• Ohio man indicted on possession of deadly bioagent ricin

    Jeff Boyd Levenderis, 54, of Akron, Ohio has been indicted by a federal grand jury for a false statement and for the possession of ricin, a Schedule 1 substance capable of being processed and employed as a biological or chemical weapon according to the Chemical Weapons Convention; Levenderis’ attorney has said that no evidence has been found that his client had ever intended to harm anyone

  • U.S. will carefully watch, but not regulate, synthetic biology

    White House commission says biologists can engineer custom organisms from synthetic genomes, with the government watching but not regulating the research; critics claim synthetic biology will create unnatural organisms likely to wreak havoc on the larger ecosystem if they got loose in the wild — to say nothing of the risks of bioterrorists using design pathogens; self-regulation, say the critics, is equivalent to no regulation

  • Hope for Plum Island in unease about Kansas biolab?

    Last month the National Research Council issued a safety report which concluded that there is a 70 percent chance of pathogen release from the proposed Manhattan, Kansas BioLab-4 over a 50-year period; The New York congressional delegation points out that upgrading safety at Plum island will cost far less than the $400 million price tag for the Kansas lab

  • More questions raised about security of Boston BioLab

    Boston University has opened a $178 million biolab in a residential area in Boston’s South End; the facility, in which lethal diseases such as Ebola and the plague will be studies, houses only administrative staff, pending state approval; that approval depends on a final risk assessment review — but a new study by the National Research Council questioned the methodology of ongoing risk assessment by contractor Tetra Tech

  • Report: DHS underestimates risks of accidental pathogen release at Kansas BioLab

    Manhattan, Kansas, is the proposed location of a new, $450 million BioLab44 DHS research facility; a National Academy of Sciences panel report says that a risk assessment by DHS of the new facility vastly underestimates the risk of an accidental pathogen release from the lab and the associated costs; the NAS report also said last month’s analysis failed to learn from fifteen major accidental releases of the foot and mouth virus around the world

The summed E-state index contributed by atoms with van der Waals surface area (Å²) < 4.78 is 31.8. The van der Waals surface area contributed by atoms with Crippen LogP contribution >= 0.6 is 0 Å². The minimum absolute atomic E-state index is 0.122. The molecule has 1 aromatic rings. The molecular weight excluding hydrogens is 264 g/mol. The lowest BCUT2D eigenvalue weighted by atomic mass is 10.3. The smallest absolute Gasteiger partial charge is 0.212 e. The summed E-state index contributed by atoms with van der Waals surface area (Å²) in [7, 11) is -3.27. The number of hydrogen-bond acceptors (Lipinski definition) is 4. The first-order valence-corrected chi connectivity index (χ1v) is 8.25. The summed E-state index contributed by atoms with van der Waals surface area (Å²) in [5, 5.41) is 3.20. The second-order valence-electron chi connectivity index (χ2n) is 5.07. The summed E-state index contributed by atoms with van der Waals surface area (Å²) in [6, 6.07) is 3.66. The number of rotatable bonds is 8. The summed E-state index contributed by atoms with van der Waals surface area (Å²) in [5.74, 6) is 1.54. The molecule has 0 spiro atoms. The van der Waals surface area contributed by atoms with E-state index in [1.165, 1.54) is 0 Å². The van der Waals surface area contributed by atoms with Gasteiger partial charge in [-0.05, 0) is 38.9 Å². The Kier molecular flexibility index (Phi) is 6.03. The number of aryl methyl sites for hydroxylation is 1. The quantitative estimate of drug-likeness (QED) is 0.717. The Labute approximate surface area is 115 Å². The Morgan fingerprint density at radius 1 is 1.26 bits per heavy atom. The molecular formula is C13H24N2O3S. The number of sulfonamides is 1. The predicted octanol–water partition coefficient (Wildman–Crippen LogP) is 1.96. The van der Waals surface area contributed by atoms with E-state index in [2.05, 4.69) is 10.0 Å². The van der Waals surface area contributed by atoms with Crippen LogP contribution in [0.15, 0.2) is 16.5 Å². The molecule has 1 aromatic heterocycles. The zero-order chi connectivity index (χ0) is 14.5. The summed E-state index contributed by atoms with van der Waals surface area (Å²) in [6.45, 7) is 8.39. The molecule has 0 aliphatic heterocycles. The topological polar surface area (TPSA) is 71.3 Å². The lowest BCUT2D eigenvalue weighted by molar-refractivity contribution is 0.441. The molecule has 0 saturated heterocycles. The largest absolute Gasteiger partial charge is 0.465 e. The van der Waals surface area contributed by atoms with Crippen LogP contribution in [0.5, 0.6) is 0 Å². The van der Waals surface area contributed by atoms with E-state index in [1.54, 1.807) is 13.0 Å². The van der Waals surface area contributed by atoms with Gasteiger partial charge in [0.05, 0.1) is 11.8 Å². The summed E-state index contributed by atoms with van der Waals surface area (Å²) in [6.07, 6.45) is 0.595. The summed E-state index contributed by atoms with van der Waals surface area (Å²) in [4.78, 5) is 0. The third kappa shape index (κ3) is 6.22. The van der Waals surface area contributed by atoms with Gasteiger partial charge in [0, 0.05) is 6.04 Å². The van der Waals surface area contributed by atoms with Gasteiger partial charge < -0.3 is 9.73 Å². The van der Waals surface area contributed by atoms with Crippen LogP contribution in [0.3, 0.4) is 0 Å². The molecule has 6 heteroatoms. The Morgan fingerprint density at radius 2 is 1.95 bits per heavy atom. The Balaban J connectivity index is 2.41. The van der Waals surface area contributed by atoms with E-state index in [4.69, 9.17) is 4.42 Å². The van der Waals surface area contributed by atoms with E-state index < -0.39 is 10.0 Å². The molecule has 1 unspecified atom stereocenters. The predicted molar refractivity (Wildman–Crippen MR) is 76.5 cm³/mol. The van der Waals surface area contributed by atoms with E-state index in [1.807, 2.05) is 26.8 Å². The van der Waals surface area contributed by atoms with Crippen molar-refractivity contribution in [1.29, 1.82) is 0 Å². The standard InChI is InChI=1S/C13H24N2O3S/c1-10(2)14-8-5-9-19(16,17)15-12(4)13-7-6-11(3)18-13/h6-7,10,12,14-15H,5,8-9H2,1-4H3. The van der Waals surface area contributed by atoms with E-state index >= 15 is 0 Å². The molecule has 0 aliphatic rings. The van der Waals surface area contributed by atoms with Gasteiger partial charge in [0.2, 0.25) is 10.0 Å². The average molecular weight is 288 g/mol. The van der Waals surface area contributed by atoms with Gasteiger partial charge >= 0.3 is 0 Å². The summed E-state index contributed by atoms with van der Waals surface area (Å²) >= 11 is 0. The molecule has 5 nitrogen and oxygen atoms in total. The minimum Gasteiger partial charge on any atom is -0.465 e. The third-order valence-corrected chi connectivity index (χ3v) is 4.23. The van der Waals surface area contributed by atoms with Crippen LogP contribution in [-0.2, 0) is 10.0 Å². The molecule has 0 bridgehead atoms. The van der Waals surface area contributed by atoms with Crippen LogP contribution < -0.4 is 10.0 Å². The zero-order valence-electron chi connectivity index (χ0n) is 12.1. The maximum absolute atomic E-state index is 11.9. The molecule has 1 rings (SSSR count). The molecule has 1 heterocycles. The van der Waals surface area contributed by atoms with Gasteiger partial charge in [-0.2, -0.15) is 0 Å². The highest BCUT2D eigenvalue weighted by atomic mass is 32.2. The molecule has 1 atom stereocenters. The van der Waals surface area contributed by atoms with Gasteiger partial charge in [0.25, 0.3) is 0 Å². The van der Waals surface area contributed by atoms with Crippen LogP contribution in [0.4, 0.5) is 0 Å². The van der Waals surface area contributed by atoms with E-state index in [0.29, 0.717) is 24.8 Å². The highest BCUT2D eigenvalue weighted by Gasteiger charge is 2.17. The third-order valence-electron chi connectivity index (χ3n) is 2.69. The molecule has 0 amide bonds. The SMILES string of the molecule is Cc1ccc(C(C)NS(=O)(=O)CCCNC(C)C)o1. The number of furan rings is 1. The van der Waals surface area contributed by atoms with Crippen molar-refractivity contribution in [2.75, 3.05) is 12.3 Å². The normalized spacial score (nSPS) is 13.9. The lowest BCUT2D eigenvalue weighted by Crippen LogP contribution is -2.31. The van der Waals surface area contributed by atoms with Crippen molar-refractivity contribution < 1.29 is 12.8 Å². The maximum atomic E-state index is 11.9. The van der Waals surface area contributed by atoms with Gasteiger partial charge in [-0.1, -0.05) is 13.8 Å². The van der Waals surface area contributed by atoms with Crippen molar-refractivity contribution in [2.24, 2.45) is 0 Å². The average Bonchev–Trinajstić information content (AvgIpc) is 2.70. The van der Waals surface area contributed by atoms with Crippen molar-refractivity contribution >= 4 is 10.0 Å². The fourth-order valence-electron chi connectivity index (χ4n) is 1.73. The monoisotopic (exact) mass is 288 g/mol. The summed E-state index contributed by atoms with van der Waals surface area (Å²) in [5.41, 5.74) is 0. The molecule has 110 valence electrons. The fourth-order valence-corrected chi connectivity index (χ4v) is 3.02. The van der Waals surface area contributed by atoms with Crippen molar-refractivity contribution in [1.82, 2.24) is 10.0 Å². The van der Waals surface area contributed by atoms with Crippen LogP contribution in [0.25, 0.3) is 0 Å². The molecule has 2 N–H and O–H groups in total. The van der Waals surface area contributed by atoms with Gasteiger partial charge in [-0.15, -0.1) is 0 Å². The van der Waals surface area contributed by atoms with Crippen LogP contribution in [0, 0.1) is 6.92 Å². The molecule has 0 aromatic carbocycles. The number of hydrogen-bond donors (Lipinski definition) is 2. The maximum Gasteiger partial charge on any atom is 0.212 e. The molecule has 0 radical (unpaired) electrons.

• Safety of planned Kansas Biosafety-Level 4 lab questioned

    A new National Research Council report finds “several major shortcomings” in a DHS assessment of risks associated with operating the proposed National Bio- and Agro-Defense Facility (NBAF) in Manhattan, Kansas; one example: the report says there is nearly a 70 percent chance over the 50-year lifetime of the facility that a release of foot-and-mouth disease could result in an infection outside the laboratory, impacting the economy by estimates of $9 billion to $50 billion; roughly 9.5 percent of the U.S. cattle inventory lies within a 200-mile radius of the facility; another concern of the committee was the lack of an early-release detection and response system, clinical isolation facilities, and world-class infectious disease clinicians experienced in diagnosing and treating laboratory staff or communities exposed to dangerous pathogens that affect people

  • India to be home to the 7th CDC global disease detection center

    One result of President Obama’s visit to India is the agreement to set up a global disease detection centre in India; the center will be part of the global network of detection facilities supervised by the U.S. Centers for Disease Control and Prevention (CDC); the Indian center — the seventh CDC global facility — will monitor deadly pathogens and viruses, outbreak information, coordinate responses, and support the WHO’s Global Outbreak Alert and Response Network to allow rapid identification, confirmation and response to outbreaks of international importance